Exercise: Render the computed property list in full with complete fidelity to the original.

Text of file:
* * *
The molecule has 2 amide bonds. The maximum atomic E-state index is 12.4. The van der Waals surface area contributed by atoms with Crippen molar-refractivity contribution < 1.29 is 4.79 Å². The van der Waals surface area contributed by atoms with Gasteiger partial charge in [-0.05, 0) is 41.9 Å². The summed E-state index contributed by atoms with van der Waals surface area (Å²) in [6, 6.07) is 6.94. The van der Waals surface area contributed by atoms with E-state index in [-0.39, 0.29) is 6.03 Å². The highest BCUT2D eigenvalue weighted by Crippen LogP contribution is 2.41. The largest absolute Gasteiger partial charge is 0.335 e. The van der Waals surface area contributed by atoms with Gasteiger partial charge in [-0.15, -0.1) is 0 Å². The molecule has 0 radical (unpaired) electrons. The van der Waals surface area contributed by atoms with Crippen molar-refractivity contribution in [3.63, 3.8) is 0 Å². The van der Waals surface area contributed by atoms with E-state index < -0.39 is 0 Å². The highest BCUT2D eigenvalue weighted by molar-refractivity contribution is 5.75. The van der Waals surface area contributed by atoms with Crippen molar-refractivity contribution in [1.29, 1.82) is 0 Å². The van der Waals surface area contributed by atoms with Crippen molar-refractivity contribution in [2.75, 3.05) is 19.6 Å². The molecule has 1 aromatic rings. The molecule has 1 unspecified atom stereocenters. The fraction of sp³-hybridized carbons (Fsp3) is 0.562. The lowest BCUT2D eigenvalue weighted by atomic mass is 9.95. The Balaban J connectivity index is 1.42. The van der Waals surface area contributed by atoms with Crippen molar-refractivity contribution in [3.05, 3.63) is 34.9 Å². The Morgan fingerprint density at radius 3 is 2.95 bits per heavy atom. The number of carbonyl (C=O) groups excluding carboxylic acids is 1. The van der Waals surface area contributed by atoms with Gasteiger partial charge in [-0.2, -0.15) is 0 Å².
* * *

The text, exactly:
The molecule has 2 amide bonds. The maximum atomic E-state index is 12.4. The van der Waals surface area contributed by atoms with Crippen molar-refractivity contribution < 1.29 is 4.79 Å². The van der Waals surface area contributed by atoms with Gasteiger partial charge in [-0.05, 0) is 41.9 Å². The summed E-state index contributed by atoms with van der Waals surface area (Å²) in [6, 6.07) is 6.94. The van der Waals surface area contributed by atoms with E-state index in [-0.39, 0.29) is 6.03 Å². The highest BCUT2D eigenvalue weighted by Crippen LogP contribution is 2.41. The largest absolute Gasteiger partial charge is 0.335 e. The van der Waals surface area contributed by atoms with Gasteiger partial charge in [-0.15, -0.1) is 0 Å². The molecule has 0 radical (unpaired) electrons. The van der Waals surface area contributed by atoms with Crippen molar-refractivity contribution in [3.63, 3.8) is 0 Å². The van der Waals surface area contributed by atoms with E-state index < -0.39 is 0 Å². The highest BCUT2D eigenvalue weighted by molar-refractivity contribution is 5.75. The van der Waals surface area contributed by atoms with Crippen molar-refractivity contribution in [1.29, 1.82) is 0 Å². The van der Waals surface area contributed by atoms with Crippen molar-refractivity contribution in [2.75, 3.05) is 19.6 Å². The molecule has 1 aromatic rings. The molecule has 1 unspecified atom stereocenters. The fraction of sp³-hybridized carbons (Fsp3) is 0.562. The lowest BCUT2D eigenvalue weighted by atomic mass is 9.95. The Balaban J connectivity index is 1.42. The van der Waals surface area contributed by atoms with Crippen molar-refractivity contribution in [3.05, 3.63) is 34.9 Å². The Morgan fingerprint density at radius 3 is 2.95 bits per heavy atom. The number of carbonyl (C=O) groups excluding carboxylic acids is 1. The van der Waals surface area contributed by atoms with Gasteiger partial charge in [-0.2, -0.15) is 0 Å².